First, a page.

But it is also easy to be kind. In a recent interview I did for a newspaper article, the Interviewee, CMO of a large beverage company said, Behaviour is the most important trait in a leader. Bad behaviour casts a long shadow on people. How true is that?
People don’t remember words – they remember how you made them feel.
D) Being Groomed
Like it or not, being groomed makes a big difference. It reflects how seriously you take others and yourself.
I don’t like an overly made-up look. I hardly apply make-up. But I do apply a bit of compact.
I follow a simple skin care regime that gets me going.
One- taking care of facial hair. Two- getting my mani-pedis.
If I cannot get a mani- pedi, I at least ensure my nails are shaped, clean and moisturised. My nails are grown to mid-length. I rarely apply nail paint, but when I do, I ensure I can refresh it.
I cannot stand chipped nail polish. It looks tacky and sloppy.
My skin care regime involves a good face wash and a moisturiser. Plus, a good perfume. I don’t mean that you spend tons on a designer perfume. But smelling good makes adds a touch of class, remembering that clean is better than done-up.
Tiny digression – when it comes to men, I always prefer the clean shaven look – stubble is icky! Unless you are Idris Elba of course!!
E) Dressing sensibly– Dressing according to the occasion is what I call dressing sensibly.
Not underdressed, but not being overdressed either.
Not loud and flashy, but still being classy and contemporary.
I’ll give you a recent and close-to-home example: a few years ago, I had attended the community garba and dandiya night. All women wore their best chaniya cholis. Some wore palazzos whereas others wore sarees. One lady came wearing T-shirt and jeans. Just like any other day. Did she look good? Sure, she did.
The thing was that she hadn’t dressed as per the occasion. She looked out of place. Every occasion demands a certain outfit and a certain level. Gauge that level and dress as per the occasion.
F) Being Trustworthy
Honouring your word and fulfilling what you’ve promised to others sends a definitive signal to the people you are dealing with.
It also signals to the other person that you can also expect the same behaviour in return and not take you for granted. It is the single most important facet of building your personal brand.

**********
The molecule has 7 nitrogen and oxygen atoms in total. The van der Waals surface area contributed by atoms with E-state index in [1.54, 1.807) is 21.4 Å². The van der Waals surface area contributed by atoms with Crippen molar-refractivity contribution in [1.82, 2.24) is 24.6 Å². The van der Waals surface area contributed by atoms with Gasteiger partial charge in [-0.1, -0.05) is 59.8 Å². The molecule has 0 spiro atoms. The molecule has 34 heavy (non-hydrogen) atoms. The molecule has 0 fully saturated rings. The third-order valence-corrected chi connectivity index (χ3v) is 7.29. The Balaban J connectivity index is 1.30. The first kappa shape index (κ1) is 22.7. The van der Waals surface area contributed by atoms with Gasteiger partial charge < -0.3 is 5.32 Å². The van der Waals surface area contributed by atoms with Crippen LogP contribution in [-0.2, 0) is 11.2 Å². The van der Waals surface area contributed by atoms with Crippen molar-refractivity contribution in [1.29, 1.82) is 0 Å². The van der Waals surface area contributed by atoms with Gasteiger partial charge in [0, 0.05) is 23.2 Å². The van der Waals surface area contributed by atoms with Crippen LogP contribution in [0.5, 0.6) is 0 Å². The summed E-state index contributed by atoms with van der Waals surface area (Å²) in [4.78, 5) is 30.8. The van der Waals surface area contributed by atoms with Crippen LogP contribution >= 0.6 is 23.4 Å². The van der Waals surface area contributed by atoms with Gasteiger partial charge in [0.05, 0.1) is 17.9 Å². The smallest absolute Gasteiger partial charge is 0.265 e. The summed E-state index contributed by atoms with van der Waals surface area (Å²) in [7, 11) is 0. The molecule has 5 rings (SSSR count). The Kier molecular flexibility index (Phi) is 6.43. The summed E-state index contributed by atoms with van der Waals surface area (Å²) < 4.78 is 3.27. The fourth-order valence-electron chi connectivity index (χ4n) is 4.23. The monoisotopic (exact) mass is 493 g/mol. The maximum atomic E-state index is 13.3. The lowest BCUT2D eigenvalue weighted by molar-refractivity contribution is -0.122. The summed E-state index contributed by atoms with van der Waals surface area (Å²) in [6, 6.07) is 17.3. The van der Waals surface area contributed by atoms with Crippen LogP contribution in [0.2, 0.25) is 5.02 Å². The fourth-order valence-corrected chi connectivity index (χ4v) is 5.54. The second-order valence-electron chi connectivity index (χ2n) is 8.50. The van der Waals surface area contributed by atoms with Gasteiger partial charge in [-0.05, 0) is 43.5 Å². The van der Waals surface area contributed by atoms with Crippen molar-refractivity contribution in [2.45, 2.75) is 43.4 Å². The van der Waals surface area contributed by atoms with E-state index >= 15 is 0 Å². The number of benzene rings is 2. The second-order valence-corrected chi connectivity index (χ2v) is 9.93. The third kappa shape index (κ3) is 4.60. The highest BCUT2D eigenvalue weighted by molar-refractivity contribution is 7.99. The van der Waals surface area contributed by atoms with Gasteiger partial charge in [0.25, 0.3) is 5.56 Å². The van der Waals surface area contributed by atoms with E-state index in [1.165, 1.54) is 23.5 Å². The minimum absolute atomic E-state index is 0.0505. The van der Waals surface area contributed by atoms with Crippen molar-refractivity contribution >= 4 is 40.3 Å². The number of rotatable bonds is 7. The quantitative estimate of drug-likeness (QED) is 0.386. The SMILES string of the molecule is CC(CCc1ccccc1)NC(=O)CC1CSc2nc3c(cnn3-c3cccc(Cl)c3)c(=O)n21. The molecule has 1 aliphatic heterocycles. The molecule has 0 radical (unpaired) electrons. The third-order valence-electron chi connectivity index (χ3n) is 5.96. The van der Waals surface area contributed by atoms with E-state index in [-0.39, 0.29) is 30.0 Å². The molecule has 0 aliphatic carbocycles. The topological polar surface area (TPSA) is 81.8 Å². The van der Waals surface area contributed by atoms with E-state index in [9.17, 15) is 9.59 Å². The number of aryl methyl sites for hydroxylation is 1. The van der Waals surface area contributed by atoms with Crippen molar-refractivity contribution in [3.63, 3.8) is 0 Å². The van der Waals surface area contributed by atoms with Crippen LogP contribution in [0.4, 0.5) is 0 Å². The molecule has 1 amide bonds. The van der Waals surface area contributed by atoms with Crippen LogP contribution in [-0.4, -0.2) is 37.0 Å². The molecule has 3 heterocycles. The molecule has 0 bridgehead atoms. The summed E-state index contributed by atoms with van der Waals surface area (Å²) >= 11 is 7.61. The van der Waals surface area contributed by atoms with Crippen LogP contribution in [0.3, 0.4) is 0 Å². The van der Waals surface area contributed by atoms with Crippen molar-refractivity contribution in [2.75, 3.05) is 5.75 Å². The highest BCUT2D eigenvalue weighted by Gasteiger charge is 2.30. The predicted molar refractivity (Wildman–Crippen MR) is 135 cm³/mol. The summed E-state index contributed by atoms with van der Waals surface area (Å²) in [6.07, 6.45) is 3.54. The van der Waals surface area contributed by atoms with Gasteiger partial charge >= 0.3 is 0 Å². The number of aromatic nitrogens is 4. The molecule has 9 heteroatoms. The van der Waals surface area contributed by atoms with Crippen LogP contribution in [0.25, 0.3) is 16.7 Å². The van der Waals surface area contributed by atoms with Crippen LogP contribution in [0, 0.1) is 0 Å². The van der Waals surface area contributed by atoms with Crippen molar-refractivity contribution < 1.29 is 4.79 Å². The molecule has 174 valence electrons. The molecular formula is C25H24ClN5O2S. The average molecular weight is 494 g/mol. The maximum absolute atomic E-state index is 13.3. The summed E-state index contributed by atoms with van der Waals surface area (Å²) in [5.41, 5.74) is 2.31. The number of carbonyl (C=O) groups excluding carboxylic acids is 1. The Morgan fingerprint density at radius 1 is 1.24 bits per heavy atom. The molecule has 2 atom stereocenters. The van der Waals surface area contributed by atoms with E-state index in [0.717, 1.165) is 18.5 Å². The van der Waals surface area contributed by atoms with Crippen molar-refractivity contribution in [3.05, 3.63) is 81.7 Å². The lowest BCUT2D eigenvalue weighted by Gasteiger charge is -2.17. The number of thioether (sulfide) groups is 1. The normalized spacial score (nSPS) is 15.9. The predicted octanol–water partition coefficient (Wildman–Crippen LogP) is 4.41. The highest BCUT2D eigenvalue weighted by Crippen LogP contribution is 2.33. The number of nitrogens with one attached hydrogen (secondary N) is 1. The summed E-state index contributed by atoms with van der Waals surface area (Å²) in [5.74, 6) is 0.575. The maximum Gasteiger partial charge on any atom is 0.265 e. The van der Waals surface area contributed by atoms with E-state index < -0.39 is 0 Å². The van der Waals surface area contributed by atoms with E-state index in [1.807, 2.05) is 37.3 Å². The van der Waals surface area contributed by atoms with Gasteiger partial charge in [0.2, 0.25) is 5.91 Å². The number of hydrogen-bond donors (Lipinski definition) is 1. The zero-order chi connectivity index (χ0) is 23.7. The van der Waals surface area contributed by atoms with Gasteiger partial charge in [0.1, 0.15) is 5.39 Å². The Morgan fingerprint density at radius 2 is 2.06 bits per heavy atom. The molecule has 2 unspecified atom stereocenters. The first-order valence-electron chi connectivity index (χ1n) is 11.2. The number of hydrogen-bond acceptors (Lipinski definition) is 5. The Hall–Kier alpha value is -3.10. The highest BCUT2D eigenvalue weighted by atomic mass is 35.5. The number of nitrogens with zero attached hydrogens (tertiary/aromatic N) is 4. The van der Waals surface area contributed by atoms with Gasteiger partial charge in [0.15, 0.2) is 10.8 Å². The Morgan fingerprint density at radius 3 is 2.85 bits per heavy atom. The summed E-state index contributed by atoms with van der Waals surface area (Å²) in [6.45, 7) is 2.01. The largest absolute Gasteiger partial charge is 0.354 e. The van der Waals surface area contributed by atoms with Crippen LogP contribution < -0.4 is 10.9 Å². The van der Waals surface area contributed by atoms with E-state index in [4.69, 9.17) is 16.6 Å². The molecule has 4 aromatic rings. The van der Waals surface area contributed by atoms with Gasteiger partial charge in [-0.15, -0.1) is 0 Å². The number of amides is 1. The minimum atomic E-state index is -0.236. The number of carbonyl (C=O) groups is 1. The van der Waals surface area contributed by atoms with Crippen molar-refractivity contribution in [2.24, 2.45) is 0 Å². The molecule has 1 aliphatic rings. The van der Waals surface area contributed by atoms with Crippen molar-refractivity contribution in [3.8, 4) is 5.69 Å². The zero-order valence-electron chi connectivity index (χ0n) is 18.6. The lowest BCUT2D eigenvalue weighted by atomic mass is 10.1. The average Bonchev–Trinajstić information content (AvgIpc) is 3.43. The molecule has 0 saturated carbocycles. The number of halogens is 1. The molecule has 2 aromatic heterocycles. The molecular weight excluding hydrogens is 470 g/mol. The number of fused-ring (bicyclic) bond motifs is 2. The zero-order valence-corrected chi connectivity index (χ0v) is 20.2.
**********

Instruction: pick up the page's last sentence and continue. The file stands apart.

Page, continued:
There is a trick of the trade here though – something that we use in Advertising all the time. And that is: under-promise and over-deliver.
Keep buffers. That way, you delight the person and also relieve yourself of running against time.
Although not every transaction is work related. But every transaction builds your own brand.
G) Having Goals and Ambitions
I need to have goals to function. Else, life seems quite meaningless to me. And my goals obviously keep changing. In school, one of my goals was to be good in French. Later, it became to get an entry into an MBA institute. I failed entrance exams of several business schools.
Now, my goal is to be a successful blogger.
I expect great things out of myself and out of life. I also want to be a runner. Yes, it requires dedication and commitment, but I need to have something to work towards. I would be a boring person if I didn’t have desires and aspirations.
As they say, where there is desire, there is life. In fact, I would take a step further in letting people know what my goals and ambitions are – I have always found help from others and built relationships this way.
H) Being Happy
Being happy under all circumstances is an art of life. It is possible, and it happens – more often than you would like to believe. It comes from deriving joy from the simpler things of life, knowing that a smile goes a long way, it starts friendships and conversations.
And this free flow of ideas spreads a positive vibe. It reflects a willingness to help and that you are not mean and rude.
I remember there was this guy in an old office, who after finishing his work, say somewhere around 4.30 pm, would take a round of the entire office, finding people to have small talk with – hanging with youngsters at the pantry, listening to music with some creative guys, interspersed with some gossip with people.
Likeability goes a long way in finding favours with people. I sometimes come across as cold because I am quite selective in choosing friends and no good at doing small talk.
But maturity changes people and it has changed me. I love conversations now – I say hi to strangers and initiate small talk at billing counters in supermarkets.
So, there you have it… eight tenets to being elegant and classy.
Hope I didn’t sound preachy. And I’m sure most of you know all of the above anyway.
It’s just that we tend to forget it from time to time and a bit of reminder does help.
Hope I was able to help to an extent.